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Carob (Ceratonia siliqua)

A small tree of Eastern Mediterranean origin, also known as the locust tree, St John's Bread and the Algaroba bean.

It produces 20cm/8 in pods that are used for animal fodder, and are also turned into a chocolate substitute. It has the E number 410.

This can, in fact, be done at home, by first removing the hard seeds, which should be discarded. The pods should then be very-finely ground, otherwise the drink will taste gritty; a coffee grinder is ideal. it can then be used - those with a sweet tooth will want sugar or honey. It can be used in any way that cocoa is used.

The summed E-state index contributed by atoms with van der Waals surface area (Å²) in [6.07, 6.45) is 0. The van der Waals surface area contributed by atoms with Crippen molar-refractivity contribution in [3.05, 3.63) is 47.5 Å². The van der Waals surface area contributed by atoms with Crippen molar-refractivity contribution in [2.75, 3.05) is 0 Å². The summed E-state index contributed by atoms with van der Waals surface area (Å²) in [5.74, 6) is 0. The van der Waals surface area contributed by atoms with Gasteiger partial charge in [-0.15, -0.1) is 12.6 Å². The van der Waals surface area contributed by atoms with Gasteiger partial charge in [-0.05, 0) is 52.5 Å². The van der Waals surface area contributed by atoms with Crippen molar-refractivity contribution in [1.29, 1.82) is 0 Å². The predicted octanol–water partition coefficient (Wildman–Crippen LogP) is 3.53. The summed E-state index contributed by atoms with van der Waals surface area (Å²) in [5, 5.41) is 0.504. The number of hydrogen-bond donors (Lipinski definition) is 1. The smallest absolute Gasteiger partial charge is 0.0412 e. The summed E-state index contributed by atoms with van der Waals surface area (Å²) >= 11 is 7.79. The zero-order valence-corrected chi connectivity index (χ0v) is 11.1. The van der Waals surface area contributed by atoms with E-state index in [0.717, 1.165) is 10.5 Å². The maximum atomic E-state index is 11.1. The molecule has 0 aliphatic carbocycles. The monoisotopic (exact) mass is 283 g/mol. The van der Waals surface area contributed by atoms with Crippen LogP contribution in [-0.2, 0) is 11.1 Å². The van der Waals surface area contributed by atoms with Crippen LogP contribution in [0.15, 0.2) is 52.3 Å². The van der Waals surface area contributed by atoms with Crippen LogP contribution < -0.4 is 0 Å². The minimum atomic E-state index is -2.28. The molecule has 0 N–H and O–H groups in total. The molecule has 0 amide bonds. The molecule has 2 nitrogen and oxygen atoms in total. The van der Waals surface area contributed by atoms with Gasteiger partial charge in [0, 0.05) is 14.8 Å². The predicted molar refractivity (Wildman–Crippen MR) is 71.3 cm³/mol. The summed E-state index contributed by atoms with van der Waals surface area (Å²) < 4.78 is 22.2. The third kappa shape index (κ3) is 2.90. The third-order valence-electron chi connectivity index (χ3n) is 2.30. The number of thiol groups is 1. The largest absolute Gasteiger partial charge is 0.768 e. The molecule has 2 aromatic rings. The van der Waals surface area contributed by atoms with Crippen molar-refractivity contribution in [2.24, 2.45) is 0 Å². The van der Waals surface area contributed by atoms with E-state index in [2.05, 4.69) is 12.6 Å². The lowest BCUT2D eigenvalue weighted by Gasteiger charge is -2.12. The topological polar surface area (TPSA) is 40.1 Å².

The name "St. John"s Bread" refers to the belief that these were the locusts on which John the Baptist fed when he was in the desert; but this is an error of translation - in St. Jerome's latin translation, the options were locusta, brushus, ophimacachus and attacus. More historians aren't sure about the last three (often translated as "bald locust", cricket and the grasshopper), but they are sure that it wasn't the first "carob beans".

In Bermuda the pods are cooked to make a syrup from which a cordial is made. See "E numbers"; "Stabilisers"

If you enjoy cooking take a minute to look at ‘Simon Scrutton French Cookery Classes’ on Google – and learn how to make top class bistro-style dishes. Suitable for beginners upwards.

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